(972) 681-6297

Mon - Fri 8:30am - 4:30pm

337 Oaks Trail

Ste 200 Garland, TX 75043

(972) 681-6297

Mon - Fri 8:30am - 4:30pm


Ann Mullen

Ann Mullen

President at Mullen Insurance Agency, Inc. - Garland, Texas

Are the details costing you your business?

Life as a small businessperson is filled with pitfalls, seems as if there’s a new “gotcha” on every corner and the old ones never disappear.  I’ve never bought and sold cars, but I’ve been self-employed and am familiar with the need to watch one’s back at every turn.  It’s the little things that can cost a ton of money and time.  As they say, the devil is in the details, and they can cost even a prudent man his business.  It behooves us to take reasonable precautions in our day-to-day business operations.

Insurance is my business.  In fact, I’ve written insurance for over thirty years for members of the Texas Automobile Industry, and even a slow-learner can pick up some tips in that length of time!  I’m going to share an important one with you today.

When was the last time you called your agent to ask him to add another driver or employee to your policy?  You probably had a copy of the new hire’s drivers’ license in your hand and gave your agent every detail. The scene might have been something like this:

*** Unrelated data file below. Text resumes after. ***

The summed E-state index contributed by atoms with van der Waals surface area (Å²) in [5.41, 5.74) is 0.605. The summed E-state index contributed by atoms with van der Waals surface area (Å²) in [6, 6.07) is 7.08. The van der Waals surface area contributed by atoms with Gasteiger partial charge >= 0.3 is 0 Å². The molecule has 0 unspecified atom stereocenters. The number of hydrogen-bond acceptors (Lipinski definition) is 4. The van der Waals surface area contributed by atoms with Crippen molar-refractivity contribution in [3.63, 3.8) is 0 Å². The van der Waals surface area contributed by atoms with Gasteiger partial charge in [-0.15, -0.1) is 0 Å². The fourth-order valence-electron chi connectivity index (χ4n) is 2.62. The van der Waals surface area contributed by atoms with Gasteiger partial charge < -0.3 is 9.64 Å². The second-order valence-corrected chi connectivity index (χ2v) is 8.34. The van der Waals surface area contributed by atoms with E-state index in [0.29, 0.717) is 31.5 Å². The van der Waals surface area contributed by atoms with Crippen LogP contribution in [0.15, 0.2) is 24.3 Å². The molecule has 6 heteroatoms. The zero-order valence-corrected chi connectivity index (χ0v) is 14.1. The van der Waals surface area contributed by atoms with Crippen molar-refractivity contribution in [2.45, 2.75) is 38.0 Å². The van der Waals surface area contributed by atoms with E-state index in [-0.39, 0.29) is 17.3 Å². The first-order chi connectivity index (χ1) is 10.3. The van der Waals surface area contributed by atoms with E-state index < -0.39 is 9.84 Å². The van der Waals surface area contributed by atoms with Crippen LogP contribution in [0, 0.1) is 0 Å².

“Hey, Harry, I just hired Jerry Bracknell.  He’s my new salesman, and I need to get him on the policy.”

“Sure, Jack. Just give me his date of birth, full name and drivers license number.  I’ll notify the company today.”

After you share the particulars, you touch base one more time.  “Okay, Harry, you got that?  He’s on the policy, right?”

“ I’m sending an e-mail to the company right now.  As soon as we get the endorsement, I’ll send you a bill.”

Life goes on and about ten days later, your new salesman hops in a pick up and totals it in an at-fault accident not three miles from your lot.  Nobody is really hurt, and you’re feeling good you had added Jerry to the policy as soon as you had hired him.

Meanwhile back at the insurance agency: Harry did exactly as he said he would, i.e. he immediately forwarded the driving information to your insurance company.  Unfortunately, the company underwriter was on vacation and her assistant was up to her ears in alligators.  It was over a week before the agent received the notice: “License Suspended. No Coverage Provided.”  The dealer was notified the next day – right after the accident occurred.

Can Being Proactive Protect your Business?

Garage policies and underwriting rules vary from company to company, admitted, non-admitted, agent directly appointed, agent working through a Managing General Agent, etc.  The bottom line is that most – if not all – insurance companies will not provide coverage for unlicensed employee drivers using an insured vehicle with permission, regardless of the reasons they are unlicensed. Company deny claims involving permissive use by unlicensed employee drivers and, while we debate until the cows come home what went wrong in the above situation, the claim is still unpaid. The insurance company’s position is that the dealer is responsible for hiring licensed drivers.